Green shopping still strong

Consumers are still becoming green-conscious despite the global financial crisis according to this recent report from Boston Consulting Group (BCG).

In a survey of 9,000 consumers in North America, Europe, China, and Japan, BCG says 34% of Europeans (up 2 percent from 2007) said they would continue to systematically look for and purchase green products. In the US, 16% of consumers were reportedly systematic shoppers for green products in 2008.

In the UK, 15% said they shop systematically for green products while in Japan, 11% of consumers are active green shoppers.

The most popular green behavior is said to be budget friendly such as turning off home electronics when not in use; using low-energy light bulbs and energy-efficient appliances; and purchasing locally produced products. Only 7% own a hybrid car, over 13% put money into an environmentally friendly investment fund, and only about 16% do not own a car.

BCG says although some consumers, particularly in China, are unwilling to pay a premium for green products, one-third of consumers across all the other countries surveyed would pay between 5 and 10% more for green products — so long as they were convinced that the products offered direct benefits.

“Consumers greatly value the direct benefits that green products offer such as superior freshness and taste, the promise of safety and health, and savings on energy costs,” says Joe Manget, coauthor of the report and a senior partner in BCG’s Toronto office.

In another report (registration required–it’s free!) released last October, McKinsey & Company said consumers often forget their eco-friendly intention when reaching cash registers. The consulting firm is advising businesses to help consumers change their behavior to realize the market’s true green potential.

One Response to Green shopping still strong

  1. Tim Dunn 30 January, 2009 at 1:44 am #

    The state of California has passed a law, assembly bill number 2417, stating that the words biodegradeable, oxo-biodegradable, degradable, and every possible synonym for those words, in effect, belong to the corn-based plastics (PLA) industry. No biodegradable plastic made out of naphtha, an otherwise useless industrial byproduct, may be labeled biodegradable, nor any synonym thereof, may, given current technlogy, be called biodegradable, even if they do, in fact, biodegrade in one day longer than 120 days. This is true even if the biodegradable plastic alternatives are far more likely to biodegrade in a landfill that the corn based plastic alternative. The net effect of this is to increase the demand for corn based plastics. The result of making non-food items out of corn has driven a price spike in the world grain supply that threatens hundreds of millions of impoverished third world citizens with starvation.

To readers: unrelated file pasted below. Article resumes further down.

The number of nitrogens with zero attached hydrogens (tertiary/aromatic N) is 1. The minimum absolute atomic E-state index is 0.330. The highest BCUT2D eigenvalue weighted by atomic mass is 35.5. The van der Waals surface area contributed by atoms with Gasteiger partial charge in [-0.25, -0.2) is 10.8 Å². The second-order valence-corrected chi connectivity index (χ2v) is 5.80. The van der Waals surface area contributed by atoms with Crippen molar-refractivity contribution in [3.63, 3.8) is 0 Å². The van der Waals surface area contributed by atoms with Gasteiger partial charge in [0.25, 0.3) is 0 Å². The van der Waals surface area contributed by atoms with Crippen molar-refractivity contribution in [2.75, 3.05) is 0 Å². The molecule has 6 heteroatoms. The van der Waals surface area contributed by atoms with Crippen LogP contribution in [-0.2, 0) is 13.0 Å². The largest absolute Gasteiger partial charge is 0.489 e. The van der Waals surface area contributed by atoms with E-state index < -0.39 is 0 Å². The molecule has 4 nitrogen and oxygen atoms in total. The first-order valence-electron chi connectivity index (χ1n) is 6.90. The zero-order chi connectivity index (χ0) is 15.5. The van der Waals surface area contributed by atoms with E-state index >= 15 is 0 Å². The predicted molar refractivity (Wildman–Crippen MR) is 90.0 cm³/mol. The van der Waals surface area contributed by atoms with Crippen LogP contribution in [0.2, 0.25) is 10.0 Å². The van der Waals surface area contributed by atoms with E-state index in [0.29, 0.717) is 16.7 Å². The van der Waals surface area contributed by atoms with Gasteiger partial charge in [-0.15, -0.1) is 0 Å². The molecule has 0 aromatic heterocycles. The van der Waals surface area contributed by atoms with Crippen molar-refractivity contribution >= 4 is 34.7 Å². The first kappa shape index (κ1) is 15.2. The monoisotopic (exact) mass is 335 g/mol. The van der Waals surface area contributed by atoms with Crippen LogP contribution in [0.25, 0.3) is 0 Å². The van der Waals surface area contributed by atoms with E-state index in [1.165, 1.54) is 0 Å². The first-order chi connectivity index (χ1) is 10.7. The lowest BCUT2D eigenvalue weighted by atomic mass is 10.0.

A further effect of this is to deny the citizens of California the benefits of new technology that makes inexpensive, recyclable, disposable plastic products-garbage bags, shopping bags, plastic cutlery, straws, styrofoam cups and containers, deli containers, soda bottles, etc. etc. The corn based plastics cannot be recycled under in any existing system in place in California, whereas the naphtha based biodegradable plastic alternatives can. In fact, the recycling lobby is trying to ban corn based plastic bottles, because it gets confused with PET, and wrecks their recycled PET plastic batches.

    Who is behind this? I can’t prove it, but I strongly believe that Cargill Inc. and Dow Inc. have been working behind the scenes to create this spike in corn prices, with no concern whatsoever for the lives of hundreds of millions of people who struggle to find food every day. Cargill has acquired the 50 percent interest in Cargill Dow LLC previously 100% owned by Dow Chemical Co. and has renamed the company NatureWorks LLC. That’s right, that friendly neighbor Dow that brought you napalm and Agent Orange. Cargill is a huge company that has a great interest in making things besides food out of corn-no matter how many millions of children in the third world starve to death as a result. Campaign contribution laws in this country are so lax that I don’t think they even had to break the law to get away with this appalling tactic.

    Our (completely recyclable) plastic products biodegrade in the ground in 9 months to 5 years, but we cannot label them biodegradable in the State of California. The ASTM standard that California law refers to is a standard that requires high temperatures and frequent mixing-none of which happens in landfills. IMHO the California standard is in fact likely to mislead the public into believing that their corn based plastic products will degrade under circumstances that do not describe an ordinary landfill. Tim Dunn,

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